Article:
As far as the dictionary goes, there are basically three classes of entries. There are basic four letter words, acronyms, and obscenities. After watching the device, it appears that some of the words may not actually be in English (I had to look a few of them up to confirm this). As far as the rudeness goes, you can choose anything from never sear (called “swear like a nun”) to frequently (called “swear like a trooper”). Switching between modes is as simple as flipping a switch on the back.
Lastly, and this is hard to quantify, is the uniqueness factor of the device. I’ve been a clock collector for a while and my office is full of nixie clocks. Still, this device always commands my attention. I actually had to move it off of my desk because I spent more time watching it than reading my corporate finance textbook. Whenever anyone enters my office, this device is one of the first things they are drawn to.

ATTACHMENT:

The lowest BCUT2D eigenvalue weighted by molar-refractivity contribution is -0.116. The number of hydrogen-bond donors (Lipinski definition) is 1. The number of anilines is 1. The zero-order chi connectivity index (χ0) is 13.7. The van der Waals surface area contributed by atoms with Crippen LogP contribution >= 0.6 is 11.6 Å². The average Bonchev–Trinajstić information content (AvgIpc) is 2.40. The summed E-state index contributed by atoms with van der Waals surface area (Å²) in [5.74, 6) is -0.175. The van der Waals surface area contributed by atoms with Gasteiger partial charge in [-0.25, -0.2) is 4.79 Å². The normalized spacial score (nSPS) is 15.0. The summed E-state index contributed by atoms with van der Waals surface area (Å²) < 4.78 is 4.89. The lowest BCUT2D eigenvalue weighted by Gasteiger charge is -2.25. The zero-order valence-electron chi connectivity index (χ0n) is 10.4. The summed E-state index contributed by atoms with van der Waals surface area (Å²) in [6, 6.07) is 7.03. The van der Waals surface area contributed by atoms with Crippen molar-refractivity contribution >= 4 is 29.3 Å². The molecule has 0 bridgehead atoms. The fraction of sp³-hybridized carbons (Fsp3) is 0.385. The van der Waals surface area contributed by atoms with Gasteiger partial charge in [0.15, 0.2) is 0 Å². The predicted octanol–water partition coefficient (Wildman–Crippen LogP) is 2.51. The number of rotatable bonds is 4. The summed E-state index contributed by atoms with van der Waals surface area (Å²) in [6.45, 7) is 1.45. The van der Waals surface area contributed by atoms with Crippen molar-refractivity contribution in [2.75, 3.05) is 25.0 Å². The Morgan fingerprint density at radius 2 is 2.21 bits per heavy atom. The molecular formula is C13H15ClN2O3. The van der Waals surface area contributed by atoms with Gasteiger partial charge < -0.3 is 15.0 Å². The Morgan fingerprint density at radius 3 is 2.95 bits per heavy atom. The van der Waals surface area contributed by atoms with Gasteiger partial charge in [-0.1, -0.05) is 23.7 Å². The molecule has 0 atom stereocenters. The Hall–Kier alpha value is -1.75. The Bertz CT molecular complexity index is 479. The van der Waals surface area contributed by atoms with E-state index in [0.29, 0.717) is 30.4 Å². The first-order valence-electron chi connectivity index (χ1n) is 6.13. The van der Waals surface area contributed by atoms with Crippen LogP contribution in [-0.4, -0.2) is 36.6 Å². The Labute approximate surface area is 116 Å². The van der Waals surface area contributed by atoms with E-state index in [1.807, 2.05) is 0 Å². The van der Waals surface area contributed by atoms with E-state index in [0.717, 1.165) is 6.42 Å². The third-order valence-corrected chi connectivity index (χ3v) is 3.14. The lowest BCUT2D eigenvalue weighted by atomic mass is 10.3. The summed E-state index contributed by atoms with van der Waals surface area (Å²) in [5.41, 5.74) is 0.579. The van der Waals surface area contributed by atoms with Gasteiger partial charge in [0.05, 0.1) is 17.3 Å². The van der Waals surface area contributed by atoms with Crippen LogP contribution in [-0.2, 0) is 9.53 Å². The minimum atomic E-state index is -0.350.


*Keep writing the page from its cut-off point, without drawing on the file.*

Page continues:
B797s are getting progressively harder to find. They cost between $80 and $100 USD on eBay and I can’t see them getting cheaper. There are other devices for the B7971 tubes (like the Mod_6 and Cogwheel System) but this is the only four letter word machine. If you want one of these, this is probably one of your only chances other than buying one second hand from another collector. The device may seem expensive at $549 but remember, that $400 of that is for the tubes and the remaining $149 covers the engineering, the enclosure, the GPS receiver and the incredible team effort that went in to this.